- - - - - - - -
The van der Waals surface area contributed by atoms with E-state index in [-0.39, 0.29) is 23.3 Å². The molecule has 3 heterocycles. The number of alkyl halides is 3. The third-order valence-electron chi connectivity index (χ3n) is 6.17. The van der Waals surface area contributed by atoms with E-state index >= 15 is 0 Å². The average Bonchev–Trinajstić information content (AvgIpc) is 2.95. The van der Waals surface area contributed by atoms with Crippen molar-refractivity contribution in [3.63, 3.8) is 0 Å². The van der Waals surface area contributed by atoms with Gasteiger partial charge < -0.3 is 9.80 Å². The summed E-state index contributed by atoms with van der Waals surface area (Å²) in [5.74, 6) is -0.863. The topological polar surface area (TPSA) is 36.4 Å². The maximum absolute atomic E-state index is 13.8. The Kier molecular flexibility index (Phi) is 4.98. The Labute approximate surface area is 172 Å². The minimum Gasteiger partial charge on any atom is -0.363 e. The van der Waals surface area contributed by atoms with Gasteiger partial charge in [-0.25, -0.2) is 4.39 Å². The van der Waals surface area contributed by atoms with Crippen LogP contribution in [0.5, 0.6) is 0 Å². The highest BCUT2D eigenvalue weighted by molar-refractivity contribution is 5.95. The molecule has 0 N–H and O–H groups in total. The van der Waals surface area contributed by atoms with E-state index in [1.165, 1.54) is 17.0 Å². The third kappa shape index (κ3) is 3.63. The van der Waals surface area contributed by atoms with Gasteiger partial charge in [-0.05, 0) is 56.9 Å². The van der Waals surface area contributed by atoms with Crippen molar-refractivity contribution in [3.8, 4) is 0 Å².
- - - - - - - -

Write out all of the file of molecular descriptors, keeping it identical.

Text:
The van der Waals surface area contributed by atoms with E-state index in [-0.39, 0.29) is 23.3 Å². The molecule has 3 heterocycles. The number of alkyl halides is 3. The third-order valence-electron chi connectivity index (χ3n) is 6.17. The van der Waals surface area contributed by atoms with E-state index >= 15 is 0 Å². The average Bonchev–Trinajstić information content (AvgIpc) is 2.95. The van der Waals surface area contributed by atoms with Crippen molar-refractivity contribution in [3.63, 3.8) is 0 Å². The van der Waals surface area contributed by atoms with Gasteiger partial charge < -0.3 is 9.80 Å². The summed E-state index contributed by atoms with van der Waals surface area (Å²) in [5.74, 6) is -0.863. The topological polar surface area (TPSA) is 36.4 Å². The maximum absolute atomic E-state index is 13.8. The Kier molecular flexibility index (Phi) is 4.98. The Labute approximate surface area is 172 Å². The minimum Gasteiger partial charge on any atom is -0.363 e. The van der Waals surface area contributed by atoms with Gasteiger partial charge in [-0.25, -0.2) is 4.39 Å². The van der Waals surface area contributed by atoms with Crippen LogP contribution in [0.5, 0.6) is 0 Å². The highest BCUT2D eigenvalue weighted by molar-refractivity contribution is 5.95. The molecule has 0 N–H and O–H groups in total. The van der Waals surface area contributed by atoms with E-state index in [1.165, 1.54) is 17.0 Å². The third kappa shape index (κ3) is 3.63. The van der Waals surface area contributed by atoms with Gasteiger partial charge in [-0.05, 0) is 56.9 Å². The van der Waals surface area contributed by atoms with Crippen molar-refractivity contribution in [3.8, 4) is 0 Å².